Yard Loses Claim For Sum Owed Under Settlement Agreement
A claim by a local shipyard for monies owing to it under a ‘settlement agreement’ reached between it and its debtor was not an admiralty claim within the High Court Admiralty Jurisdiction Act, the High Court ruled.
Some time at the end of 1999, the plaintiffs Pan –United Shipyard, repaired and supplied material to the vessel Dilmun Fulman, which was then owned by the defendants, Castle Shipping. The defendants paid $650,000 for the repairs leaving a balance of about $771,000.On May 16, 2001, the plaintiffs commenced an interim action against Dilmun Fulmar and arrested the vessel on August 12. After the arrest, the plaintiffs and the defendants reached a ‘settlement agreement’ on Aug 14, under which the defendants agreed to pay the sum of $310,000 in three installments as full and final settlement of the plaintiffs’ claims.The vessel was released from arrest on Aug 17 after the first installment of $140,000 was paid but the defendants defaulted on the next two installments totaling $170,000.
On July 29, 2002 the plaintiffs re-arrested Dilmun Fulmar, which had by then been renamed Hailsen following a change of ownership in late 2001. The new owners, Hailisen Shipping, intervened in the action. The vessel was released after security was provided, after which the interveners, Hailisen Shipping, applied for the writ of summons and the arrest to be set aside. They also sought damage for wrongful arrest.
The assistant Registrar granted the Intervener’s application. The plaintiffs appealed unsuccessfully to the High Court. On appeal, the plaintiff’s argued that the defendants had renounced the settlement agreement when they failed to pay the second and last installment payments and in re-arresting Dilmun Fulmar they were pursuing their original claim under sub-sections 3 (1)(1) and (m) of the High Court Admiralty Jurisdiction Act (Cap 123).The Plaintiffs said they had a right to re-assert the original claim under clause 10 of the settlement agreement, which permitted them to re-arrest. Dilmun fulmar or any sister ship to claim the full sum owing under the repair contract including interest.The Interveners argued that the second arrest and interim action should be set aside because the court had no admiralty jurisdiction in respect of a claim based only on the settlement agreement.
“The Settlement agreement was also worded in such a way that if the compromise agreement was broken, the plaintiffs could assert their former rights”.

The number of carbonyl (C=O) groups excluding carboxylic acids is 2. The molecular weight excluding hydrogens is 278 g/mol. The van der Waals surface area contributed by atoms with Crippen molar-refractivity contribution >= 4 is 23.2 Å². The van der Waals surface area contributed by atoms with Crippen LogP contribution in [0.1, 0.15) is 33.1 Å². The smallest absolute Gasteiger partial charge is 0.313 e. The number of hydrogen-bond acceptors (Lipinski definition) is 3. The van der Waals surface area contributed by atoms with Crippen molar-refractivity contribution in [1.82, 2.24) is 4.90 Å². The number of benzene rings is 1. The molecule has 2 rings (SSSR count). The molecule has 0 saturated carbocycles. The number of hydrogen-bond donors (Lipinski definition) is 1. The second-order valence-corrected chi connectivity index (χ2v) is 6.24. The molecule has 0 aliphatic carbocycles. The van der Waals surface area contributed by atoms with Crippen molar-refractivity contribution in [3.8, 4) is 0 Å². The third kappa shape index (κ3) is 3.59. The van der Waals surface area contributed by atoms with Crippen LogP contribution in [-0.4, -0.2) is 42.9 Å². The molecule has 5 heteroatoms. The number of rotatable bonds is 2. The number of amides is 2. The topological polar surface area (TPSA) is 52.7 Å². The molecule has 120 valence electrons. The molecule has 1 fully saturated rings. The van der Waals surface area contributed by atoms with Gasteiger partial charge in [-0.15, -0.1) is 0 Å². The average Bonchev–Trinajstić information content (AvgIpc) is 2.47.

At the outset, Justice Belinda Ang in the High Court pointed out that an agreement of compromise would generally discharge all original claims and counterclaims unless it expressly provides for their revival in the event of breach.
Under the settlement agreement in this case, there was an immediate binding compromise between the parties as, under clause 1, the plaintiffs had agreed to accept a sum of $310,000 (inclusive of interest and legal costs) as full and final settlement.In return, the defendants promised to pay the settlement sum in three installments by certain dates and also agreed to release the plaintiffs from all claims that the defendants may have against the plaintiffs in respect of the repairs.
The Settlement agreement was also worded in such a way that if the compromise agreement was broken, the plaintiffs could assert their former rights. Clause 10 provided that the non-payment of the installments by certain dates would not prejudice the plaintiffs’ rights to proceed against the defendants or to re-arrest Dilmun Fulmar or any of its sister ships to claim the full sum owing under the original repair contract.However, this judge said that clause 10, in her view, simply spelled out the general rule of contract law that upon a repudiator breach by one party, the other party has a right to elect whether or not to affirm that agreement or to treat it as wholly discharged.The court said that it was clear on the evidence that the plaintiffs had affirmed the settlement agreement and the re-arrest was to enforce the settlement agreement to recover the outstanding installments that totaled $170,000.Although the plaintiffs denied that the sum of $170,000 in their statement of claim did not arise from the settlement agreement, there was no clear explanation from them as to how they arrived at this amount in their statement of claim, said the judge.
There was no claim of $1,154,916.78 as stated in the settlement agreement or $874,274 as stated in the second warrant of arrest outstanding under the tax invoice at the time of the re-arrest. Neither was there a claim for $630,274 as initially put to the interveners after the re-arrest, which was later withdrawn as a mistake, said the judge.
Instead, the plaintiffs’ statement of account in January 2002 was for a figure of $170,000, which meant that that figure could only have come from the settlement agreement, said the judge.
Justice Belinda Ang ruled that following the affirmation of the settlement agreement, the original admiralty action had been superseded and the agreement gave rise to a new cause of action for which a fresh action had to be started.However, that fresh action for monies owing under the settlement agreement would not fall within the section 3(1) (I) or (m) of the High Court Admiralty Jurisdiction Act to invoke the court’s admiralty jurisdiction.The judge concluded that the re-arrest of the vessel by the plaintiffs was ‘mala fide and an abuse of the court process’. The plaintiffs have appealed her decision. Pan –United Shipyard Pvt. Ltd. vs The owners of the ship or vessel Dilmun Fulmar (defendants) and Hailisen Shipping Co. Ltd. (interveners), (2003) SGHC 270, 31 October 2003. Gerald Yee (Joseph Tan Jude Benny) for the plaintiffs; Michael Lal and Wendy Tan (Haq & Selvam) for the interveners.
Capt. A K Bansal,
L.L.B. (Hons) London,
Master Mariner, Bar at Law